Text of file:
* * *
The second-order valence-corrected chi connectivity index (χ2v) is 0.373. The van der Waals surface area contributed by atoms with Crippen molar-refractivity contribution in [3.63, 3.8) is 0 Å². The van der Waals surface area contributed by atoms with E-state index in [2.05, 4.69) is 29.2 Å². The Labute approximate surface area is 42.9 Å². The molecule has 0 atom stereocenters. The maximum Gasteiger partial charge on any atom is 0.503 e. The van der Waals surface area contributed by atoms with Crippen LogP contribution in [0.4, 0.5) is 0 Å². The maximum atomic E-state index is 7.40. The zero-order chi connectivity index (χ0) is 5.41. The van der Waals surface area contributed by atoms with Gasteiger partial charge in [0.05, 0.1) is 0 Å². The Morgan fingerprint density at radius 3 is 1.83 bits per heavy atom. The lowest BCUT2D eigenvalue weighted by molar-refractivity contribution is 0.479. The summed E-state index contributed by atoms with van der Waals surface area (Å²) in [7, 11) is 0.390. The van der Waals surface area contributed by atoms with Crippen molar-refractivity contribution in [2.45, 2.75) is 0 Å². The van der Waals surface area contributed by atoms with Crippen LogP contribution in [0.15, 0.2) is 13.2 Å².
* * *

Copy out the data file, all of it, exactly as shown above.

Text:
The second-order valence-corrected chi connectivity index (χ2v) is 0.373. The van der Waals surface area contributed by atoms with Crippen molar-refractivity contribution in [3.63, 3.8) is 0 Å². The van der Waals surface area contributed by atoms with E-state index in [2.05, 4.69) is 29.2 Å². The Labute approximate surface area is 42.9 Å². The molecule has 0 atom stereocenters. The maximum Gasteiger partial charge on any atom is 0.503 e. The van der Waals surface area contributed by atoms with Crippen LogP contribution in [0.4, 0.5) is 0 Å². The maximum atomic E-state index is 7.40. The zero-order chi connectivity index (χ0) is 5.41. The van der Waals surface area contributed by atoms with Gasteiger partial charge in [0.05, 0.1) is 0 Å². The Morgan fingerprint density at radius 3 is 1.83 bits per heavy atom. The lowest BCUT2D eigenvalue weighted by molar-refractivity contribution is 0.479. The summed E-state index contributed by atoms with van der Waals surface area (Å²) in [7, 11) is 0.390. The van der Waals surface area contributed by atoms with Crippen molar-refractivity contribution in [2.45, 2.75) is 0 Å². The van der Waals surface area contributed by atoms with Crippen LogP contribution in [0.15, 0.2) is 13.2 Å².